Therefore, fundamentalist Islam does, indeed, have a right to teach its opinions, although Mill would not condone—nor would any person possessing even a molecule of humanity and reason—allowing it to act out its nefarious teachings.

The solution? By allowing radical and harmful ideas to be spoken, society, perceiving the danger, knows who to watch and to whom contrary opinions, especially those of empathy, must be conveyed. Still, there must be constraints, especially in fundamentalist Islam, to prevent harmful acts. If the individuals of the group are beyond reason, then society must protect itself, by any means necessary—although capture should be our primary concern.

However, terrorists who are captured should not be put to death, but imprisoned and detoxed, if possible, of their harmful concepts. If they cannot be detoxed, then they must remain in prison and be treated humanly.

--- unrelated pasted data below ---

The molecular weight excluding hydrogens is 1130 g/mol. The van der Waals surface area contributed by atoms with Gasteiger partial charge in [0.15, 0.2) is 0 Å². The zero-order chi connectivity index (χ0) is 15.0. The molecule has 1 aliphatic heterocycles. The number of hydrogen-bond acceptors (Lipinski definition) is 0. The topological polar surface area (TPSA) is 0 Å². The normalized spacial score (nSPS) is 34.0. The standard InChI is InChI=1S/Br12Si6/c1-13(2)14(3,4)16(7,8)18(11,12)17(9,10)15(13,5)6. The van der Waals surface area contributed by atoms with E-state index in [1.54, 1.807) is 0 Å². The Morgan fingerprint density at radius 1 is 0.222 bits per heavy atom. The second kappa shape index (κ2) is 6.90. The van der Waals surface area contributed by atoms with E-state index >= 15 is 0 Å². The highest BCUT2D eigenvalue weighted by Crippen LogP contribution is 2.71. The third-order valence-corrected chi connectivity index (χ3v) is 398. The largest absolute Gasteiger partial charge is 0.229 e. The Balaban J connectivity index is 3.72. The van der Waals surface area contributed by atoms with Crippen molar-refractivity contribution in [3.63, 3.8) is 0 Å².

This episode highlights why I promote the view that every individual should rid himself of all religious dogma, saving only the single concept of benevolent reciprocity: do unto others as you would have them do unto you. This goes for Western nations as well. Our primary goal, above all, should be the elimination of poverty and corporate/government greed–the ultimate medium for radicalism to grow.

I welcome your arguments and corrections if you find any.


Max T. Furr is author of The Empathy Imperative, a philosophical novel that takes a critical look at justice, love, and mercy, and written in the spirit of the BBC/WGBH Boston film production, God On Trial. 

Based on

Advertisements

ANSWERS IN GENESIS: A Profile in Parasitism (AN UPDATE)

—-Updated from my original post, Answers in Genesis: A Profile in Parasitism.—-

The State of Kentucky has decided to extend no further tax incentives to Ark Encounters, a Christian fundamentalist theme park.

The Mask of Deception

           The Mask of Deception